Steam locomotives could not run without the firemen, and dozens of trains were idled. By the next day it was apparent that the railroad was essentially shut down and the governor of West Virginia began to ask for federal help to break the strike.
Approximately 400 troops were dispatched to Martinsburg, where they scattered protesters by brandishing bayonets. Some soldiers managed to drive some of the trains, but the strike was far from over. In fact, it began to spread.
As the strike was starting in West Virginia, workers for the Baltimore and Ohio Railroad had begun walking off the job in Baltimore, Maryland.
On July 17, 1877, news of the strike was already the lead story in New York City newspapers. The New York Times coverage, on its front page, included the dismissive headline: "Foolish Firemen and Brakemen on the Baltimore and Ohio Road Cause of the Trouble."
The position of the newspaper was that lower wages and adjustments in working conditions were necessary. The country was, at the time, still stuck in an economic depression which had been triggered originally by the Panic of 1873.
Within days, on July 19, 1877, workers on another line, the Pennsylvania Railroad, struck in Pittsburgh, Pennsylvania. With the local militia sympathetic to the strikers, 600 federal troops from Philadelphia were sent to break up protests.
The troops arrived in Pittsburgh, faced off with local residents, and ultimately fired into crowds of protesters, killing 26 and wounding many more. The crowd erupted in a frenzy, and trains and buildings were burned.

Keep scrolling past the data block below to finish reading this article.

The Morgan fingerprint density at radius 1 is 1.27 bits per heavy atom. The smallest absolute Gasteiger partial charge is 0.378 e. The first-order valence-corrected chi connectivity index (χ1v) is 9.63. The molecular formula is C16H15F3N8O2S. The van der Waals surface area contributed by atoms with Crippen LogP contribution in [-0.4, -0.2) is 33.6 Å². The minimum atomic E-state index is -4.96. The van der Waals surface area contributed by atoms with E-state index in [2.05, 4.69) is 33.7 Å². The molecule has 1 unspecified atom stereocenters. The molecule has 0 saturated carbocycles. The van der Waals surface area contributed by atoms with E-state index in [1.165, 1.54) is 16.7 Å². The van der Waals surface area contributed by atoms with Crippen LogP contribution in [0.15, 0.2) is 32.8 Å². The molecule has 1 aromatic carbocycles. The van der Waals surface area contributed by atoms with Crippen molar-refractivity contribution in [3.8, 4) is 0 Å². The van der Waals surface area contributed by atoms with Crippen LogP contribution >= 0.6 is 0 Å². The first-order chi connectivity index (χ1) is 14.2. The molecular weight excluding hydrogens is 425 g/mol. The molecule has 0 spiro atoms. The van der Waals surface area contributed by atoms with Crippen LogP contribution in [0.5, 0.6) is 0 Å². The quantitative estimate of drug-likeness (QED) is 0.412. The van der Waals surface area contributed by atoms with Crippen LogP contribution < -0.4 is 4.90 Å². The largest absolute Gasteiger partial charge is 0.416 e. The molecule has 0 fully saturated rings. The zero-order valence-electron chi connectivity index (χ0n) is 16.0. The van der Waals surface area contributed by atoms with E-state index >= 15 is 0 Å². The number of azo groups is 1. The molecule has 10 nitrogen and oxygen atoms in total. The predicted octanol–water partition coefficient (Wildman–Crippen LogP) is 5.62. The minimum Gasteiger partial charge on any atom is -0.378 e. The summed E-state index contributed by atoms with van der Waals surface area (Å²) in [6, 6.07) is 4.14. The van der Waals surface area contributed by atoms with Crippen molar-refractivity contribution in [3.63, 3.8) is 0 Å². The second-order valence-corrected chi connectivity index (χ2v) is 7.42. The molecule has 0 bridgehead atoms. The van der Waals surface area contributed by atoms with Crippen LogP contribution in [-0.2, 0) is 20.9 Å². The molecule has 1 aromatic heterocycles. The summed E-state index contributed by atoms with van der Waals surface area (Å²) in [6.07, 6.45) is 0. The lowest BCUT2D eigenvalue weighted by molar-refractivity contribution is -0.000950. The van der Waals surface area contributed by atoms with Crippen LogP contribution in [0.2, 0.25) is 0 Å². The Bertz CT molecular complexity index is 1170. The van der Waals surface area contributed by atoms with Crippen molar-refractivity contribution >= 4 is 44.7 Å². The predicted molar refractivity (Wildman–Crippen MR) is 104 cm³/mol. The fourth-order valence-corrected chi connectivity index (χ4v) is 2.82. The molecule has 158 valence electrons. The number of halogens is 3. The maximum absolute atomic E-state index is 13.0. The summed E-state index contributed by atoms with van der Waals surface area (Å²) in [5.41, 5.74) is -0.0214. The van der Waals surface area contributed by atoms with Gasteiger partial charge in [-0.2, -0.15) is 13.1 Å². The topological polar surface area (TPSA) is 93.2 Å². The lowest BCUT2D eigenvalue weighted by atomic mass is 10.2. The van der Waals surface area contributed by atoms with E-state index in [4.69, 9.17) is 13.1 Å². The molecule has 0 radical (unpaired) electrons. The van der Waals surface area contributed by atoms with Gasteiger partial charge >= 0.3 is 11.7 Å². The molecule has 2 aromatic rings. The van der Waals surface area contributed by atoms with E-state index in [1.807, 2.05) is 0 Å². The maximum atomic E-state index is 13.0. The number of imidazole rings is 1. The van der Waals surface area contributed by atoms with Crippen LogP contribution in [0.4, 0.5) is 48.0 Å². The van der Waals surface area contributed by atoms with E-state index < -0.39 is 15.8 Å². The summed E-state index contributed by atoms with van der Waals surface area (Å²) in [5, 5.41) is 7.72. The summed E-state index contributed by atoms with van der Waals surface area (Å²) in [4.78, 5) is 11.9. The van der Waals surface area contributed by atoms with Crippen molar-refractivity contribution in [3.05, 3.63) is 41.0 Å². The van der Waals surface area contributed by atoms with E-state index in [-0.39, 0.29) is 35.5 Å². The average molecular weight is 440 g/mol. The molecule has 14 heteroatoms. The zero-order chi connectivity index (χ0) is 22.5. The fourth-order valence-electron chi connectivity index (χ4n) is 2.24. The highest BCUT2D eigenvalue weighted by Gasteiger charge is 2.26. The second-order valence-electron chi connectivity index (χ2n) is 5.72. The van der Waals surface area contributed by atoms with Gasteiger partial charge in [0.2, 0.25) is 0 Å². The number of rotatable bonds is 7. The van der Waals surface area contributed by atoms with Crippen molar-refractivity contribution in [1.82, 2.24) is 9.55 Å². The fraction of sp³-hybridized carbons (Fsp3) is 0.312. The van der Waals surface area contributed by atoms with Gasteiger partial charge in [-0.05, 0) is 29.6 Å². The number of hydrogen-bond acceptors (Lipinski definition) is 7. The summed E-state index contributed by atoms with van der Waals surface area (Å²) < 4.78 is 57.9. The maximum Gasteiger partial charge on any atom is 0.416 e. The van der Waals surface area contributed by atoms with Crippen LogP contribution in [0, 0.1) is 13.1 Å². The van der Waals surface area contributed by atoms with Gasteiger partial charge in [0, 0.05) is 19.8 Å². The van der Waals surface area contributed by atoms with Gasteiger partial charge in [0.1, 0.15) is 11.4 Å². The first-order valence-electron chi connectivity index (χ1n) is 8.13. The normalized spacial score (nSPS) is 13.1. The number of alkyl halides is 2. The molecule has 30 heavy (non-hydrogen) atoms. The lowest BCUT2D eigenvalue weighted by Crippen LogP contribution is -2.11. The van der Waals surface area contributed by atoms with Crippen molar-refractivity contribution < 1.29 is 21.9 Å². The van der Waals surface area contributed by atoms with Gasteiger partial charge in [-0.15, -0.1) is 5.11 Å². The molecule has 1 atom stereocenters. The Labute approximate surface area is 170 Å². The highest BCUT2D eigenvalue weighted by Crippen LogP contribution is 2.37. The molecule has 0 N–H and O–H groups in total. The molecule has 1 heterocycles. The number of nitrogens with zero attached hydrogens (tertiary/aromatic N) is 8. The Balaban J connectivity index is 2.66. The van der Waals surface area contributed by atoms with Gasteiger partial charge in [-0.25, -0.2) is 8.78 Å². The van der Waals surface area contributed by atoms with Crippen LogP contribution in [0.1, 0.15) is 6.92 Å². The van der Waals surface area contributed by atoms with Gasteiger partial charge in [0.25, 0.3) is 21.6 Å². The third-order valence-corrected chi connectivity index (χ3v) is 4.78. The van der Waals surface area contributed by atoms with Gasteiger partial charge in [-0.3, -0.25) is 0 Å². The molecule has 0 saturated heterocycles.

Summing it up a few days later, on July 23, 1877, the New York Tribune, one of the nation's most influential newspapers, headlined a front-page story "The Labor War." The account of the fighting in Pittsburgh was chilling, as it described federal troops unleashing volleys of rifle fire at civilian crowds.
The New York Tribune reported:
"The mob then began a career of destruction, in which they robbed and burned all the cars, depots, and buildings of the Pennsylvania Railroad for three miles, destroying millions of dollars worth of property. The number of killed and wounded during the fighting is not known, but it is believed to be in the hundreds."
End of the Strike
President Hayes, receiving pleas from several governors, began moving troops from forts on the East Coast toward railroad towns such as Pittsburgh and Baltimore. Over the course of about two weeks the strikes were ended and workers returned to their jobs.
During the Great Strike it was estimated that 10,000 workers had walked off their jobs. About a hundred strikers had been killed.
In the immediate aftermath of the strike the railroads began to forbid union activity. Spies were used to ferret out union organizers so they could be fired. And workers were forced to sign "yellow dog" contracts that disallowed joining a union.
And in the nation's cities a trend developed of building enormous armories that could serve as fortresses during periods of urban fighting. Some massive armories from that period still stand, often restored as civic landmarks.
The Great Strike was, at the time, a setback for workers. But the awareness it brought to American labor problems resonated for years. And the work stoppages and fighting in the summer of 1877 would be a major event in the history of American labor.